Revisions

Revisions: a promising word that grows out of a hopeful thought: to see again.

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I’ve spent the better part of the past six weeks revising pages I’d “finished” two or three times already. More than once, I have gone still before my computer screen and thanked Allison Hunter who asked me to look again; to see them anew. Those pages are now in her capable hands as she seeks a home for them.

We both know, of course, that, if she does, more revisions are likely. Good. That’s the kind of problem I’d love to have.

I’m grateful for every chance I get to see my work in a new light and make it better. That’s what I tell myself when I take the ax to whole scenes, whole chapters, whole characters. After the shuddering is over, I see with new eyes what remains and what remains to be written.

I wish sometimes I could revise whole scenes from my own life the way I can on the page. Here’s one I’d rewrite:

It’s the end of the summer session during my second year in college. I’m wheeling my two year old and his stroller out of the University of New Hampshire library when I run smack into the teacher and writer who introduced me to my journalism career. The sight of him panics me, in a good way. We rarely chat outside the classroom; he carries himself with reserve, delivers his critiques in short, blunt, phrases. I live in fear that I will disappoint him but I want to connect.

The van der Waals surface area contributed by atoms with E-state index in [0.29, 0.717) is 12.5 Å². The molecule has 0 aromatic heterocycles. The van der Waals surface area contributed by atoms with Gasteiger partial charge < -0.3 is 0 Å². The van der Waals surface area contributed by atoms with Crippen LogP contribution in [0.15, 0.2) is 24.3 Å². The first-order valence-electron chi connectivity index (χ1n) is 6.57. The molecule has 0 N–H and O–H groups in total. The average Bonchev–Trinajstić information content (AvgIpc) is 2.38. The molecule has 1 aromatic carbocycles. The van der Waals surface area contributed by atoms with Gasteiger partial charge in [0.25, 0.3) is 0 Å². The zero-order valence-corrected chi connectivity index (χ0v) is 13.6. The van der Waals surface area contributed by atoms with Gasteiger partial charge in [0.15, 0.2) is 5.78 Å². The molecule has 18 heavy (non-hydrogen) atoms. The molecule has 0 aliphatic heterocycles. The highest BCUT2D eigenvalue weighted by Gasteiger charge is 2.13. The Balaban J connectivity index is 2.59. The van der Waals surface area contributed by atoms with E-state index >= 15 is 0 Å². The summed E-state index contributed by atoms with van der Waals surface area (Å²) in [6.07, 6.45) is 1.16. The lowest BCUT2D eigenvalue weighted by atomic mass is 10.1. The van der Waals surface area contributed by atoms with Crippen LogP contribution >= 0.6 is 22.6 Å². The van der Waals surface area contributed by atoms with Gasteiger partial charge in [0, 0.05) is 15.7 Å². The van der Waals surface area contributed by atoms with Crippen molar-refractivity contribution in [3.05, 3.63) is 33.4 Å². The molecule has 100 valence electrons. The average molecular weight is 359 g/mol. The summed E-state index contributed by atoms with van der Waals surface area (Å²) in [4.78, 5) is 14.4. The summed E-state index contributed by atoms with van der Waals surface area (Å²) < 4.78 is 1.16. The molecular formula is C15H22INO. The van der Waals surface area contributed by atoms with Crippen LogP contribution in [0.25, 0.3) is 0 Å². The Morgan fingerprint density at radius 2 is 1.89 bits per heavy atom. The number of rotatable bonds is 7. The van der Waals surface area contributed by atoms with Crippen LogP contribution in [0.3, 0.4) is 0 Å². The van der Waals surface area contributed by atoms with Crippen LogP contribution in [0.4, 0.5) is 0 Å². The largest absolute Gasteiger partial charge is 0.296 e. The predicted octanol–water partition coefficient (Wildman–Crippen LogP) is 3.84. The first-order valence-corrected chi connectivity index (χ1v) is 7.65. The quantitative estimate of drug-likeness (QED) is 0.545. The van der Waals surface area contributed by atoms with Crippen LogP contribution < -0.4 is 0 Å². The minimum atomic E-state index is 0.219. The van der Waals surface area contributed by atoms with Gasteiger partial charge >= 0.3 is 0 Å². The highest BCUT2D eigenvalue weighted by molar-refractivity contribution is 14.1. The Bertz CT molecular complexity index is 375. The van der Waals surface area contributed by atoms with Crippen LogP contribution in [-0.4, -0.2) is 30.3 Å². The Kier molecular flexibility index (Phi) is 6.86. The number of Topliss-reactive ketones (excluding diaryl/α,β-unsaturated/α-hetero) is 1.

“How was your vacation?” I manage to say.

He is surprisingly forthcoming and serious. “It was good in many ways but very bad towards the end. We were driving in Greece and I hit someone who on a motorcyle.”

“Thank god you were in a car!”

Yes, I said that. Yes, he looked at me as if he was reevaluating everything he’d thought about me. And no, I cannot to this day tell you where that response came from or why it flew out of my mouth so readily.

Or, there was the time my little Mercury Lynx was crammed with five 13-year old boys, fresh from their eighth grade graduation, flush with the spring, a whole year of being at the top of the middle school pecking order, and the girls who had in the last six months or so taken an interest in them. They brayed and squeaked — depending on how kind puberty had been so far — about the girls who liked them. I’d seen the girl my son liked, thirteen with a body going on eighteen. She’d given him some attention. He saw himself going into high school with this woman by his side. Life was good and only going to get better.

I don’t know why but I said, “Enjoy it now. Because next year you’ll all be freshmen and the first thing the girls will do is dump you guys and try to find a senior to go out with.”

My comment was greeted with guffaws of disbelief but of course, we all know what happened. It wasn’t pretty. If I had it to do again, I’d keep my mouth shut.

There are thousands like this. I could make a list of all the days I would revise if I could. On good days, I comfort myself with the knowledge that these are the mistakes I had to make to grow more aware, stronger, more compassionate, more patient.

Like my novel, I am a work-in-progress.

If you are in a sharing mood, feel free to offer moments you’d gladly revise if you could or your experiences with revisions. In my next post, a few words about what to do with all the pages that are cut. If you have some creative ways you’ve put your rough drafts or rejected manuscripts to use, fire away. We’ll pool resources on the next post.

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